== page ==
A collapsed home and car sit damaged on Chickering Street in Lawrence, Massachusetts, after a series of gas explosions in several communities north of Boston, Sept. 13, 2018. Authorities said Leonel Rondon died after the chimney toppled by the exploding house crashed into his car in the driveway. The family of Rondon, 18, plans to file a wrongful death lawsuit against Columbia Gas. Credit: Carl Russo | The Eagle-Tribune via AP

LAWRENCE, Massachusetts — The company at the center of the natural gas explosions in Massachusetts in September says it has restored gas service to about 60 percent of affected homes, but nearly 1,760 families remain in temporary housing.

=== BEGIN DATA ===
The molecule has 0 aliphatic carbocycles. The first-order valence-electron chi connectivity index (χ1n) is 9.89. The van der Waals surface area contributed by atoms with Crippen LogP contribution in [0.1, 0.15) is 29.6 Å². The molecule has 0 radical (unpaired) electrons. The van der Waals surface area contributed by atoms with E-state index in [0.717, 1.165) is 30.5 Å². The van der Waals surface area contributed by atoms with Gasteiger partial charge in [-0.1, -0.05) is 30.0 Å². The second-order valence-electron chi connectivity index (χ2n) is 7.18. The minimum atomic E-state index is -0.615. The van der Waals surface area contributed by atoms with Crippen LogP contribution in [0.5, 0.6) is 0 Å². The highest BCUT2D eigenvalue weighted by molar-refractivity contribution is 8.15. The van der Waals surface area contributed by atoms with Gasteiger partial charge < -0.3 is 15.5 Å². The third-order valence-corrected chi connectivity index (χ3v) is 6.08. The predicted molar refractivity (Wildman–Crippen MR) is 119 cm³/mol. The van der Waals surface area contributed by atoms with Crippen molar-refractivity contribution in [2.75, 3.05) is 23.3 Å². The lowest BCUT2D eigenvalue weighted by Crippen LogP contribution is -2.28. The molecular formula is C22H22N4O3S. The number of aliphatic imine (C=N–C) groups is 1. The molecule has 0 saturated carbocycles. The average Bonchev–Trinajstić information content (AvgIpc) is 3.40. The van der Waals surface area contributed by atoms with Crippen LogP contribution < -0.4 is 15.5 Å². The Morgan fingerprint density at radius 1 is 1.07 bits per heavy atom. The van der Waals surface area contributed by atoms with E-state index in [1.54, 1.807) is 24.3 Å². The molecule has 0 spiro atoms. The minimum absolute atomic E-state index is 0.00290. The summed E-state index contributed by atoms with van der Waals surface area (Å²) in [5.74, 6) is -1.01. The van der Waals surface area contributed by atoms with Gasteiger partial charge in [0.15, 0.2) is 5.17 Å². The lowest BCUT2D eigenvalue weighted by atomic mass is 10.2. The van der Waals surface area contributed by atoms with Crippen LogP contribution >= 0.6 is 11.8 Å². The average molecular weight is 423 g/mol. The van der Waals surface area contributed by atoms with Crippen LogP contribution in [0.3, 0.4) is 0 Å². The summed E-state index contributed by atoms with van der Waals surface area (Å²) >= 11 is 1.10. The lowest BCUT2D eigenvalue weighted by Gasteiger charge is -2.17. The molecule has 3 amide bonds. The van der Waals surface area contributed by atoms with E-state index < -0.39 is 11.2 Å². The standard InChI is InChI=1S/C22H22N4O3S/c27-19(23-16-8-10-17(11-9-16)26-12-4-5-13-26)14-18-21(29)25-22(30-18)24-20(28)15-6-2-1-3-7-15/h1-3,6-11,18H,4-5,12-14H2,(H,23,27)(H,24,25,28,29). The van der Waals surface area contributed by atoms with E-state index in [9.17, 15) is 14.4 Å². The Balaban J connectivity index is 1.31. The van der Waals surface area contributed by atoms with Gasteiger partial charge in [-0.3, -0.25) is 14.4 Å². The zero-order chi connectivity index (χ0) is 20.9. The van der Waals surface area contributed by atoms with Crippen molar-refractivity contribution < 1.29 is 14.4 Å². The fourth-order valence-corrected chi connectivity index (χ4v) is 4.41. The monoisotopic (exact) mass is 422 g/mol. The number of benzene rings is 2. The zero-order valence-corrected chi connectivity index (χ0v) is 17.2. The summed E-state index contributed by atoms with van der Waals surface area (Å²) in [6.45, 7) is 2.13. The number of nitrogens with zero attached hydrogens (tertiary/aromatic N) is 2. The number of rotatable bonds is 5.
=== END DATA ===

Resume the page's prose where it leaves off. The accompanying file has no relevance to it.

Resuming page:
The Sept. 13 blasts in Andover, Lawrence and North Andover destroyed or damaged more than 130 structures, injured dozens and left at least one person dead. Gas service isn’t expected to be fully restored until early December.

Columbia Gas on Saturday released new data showing service has been restored to about 4,450 of the nearly 7,500 gas meters that were shut off after the explosions. Service also has been restored to about 76 percent of business meters.

The company says it has paid nearly $58 million for customer claims so far.

Investigators have blamed overpressurization of gas lines for the explosions.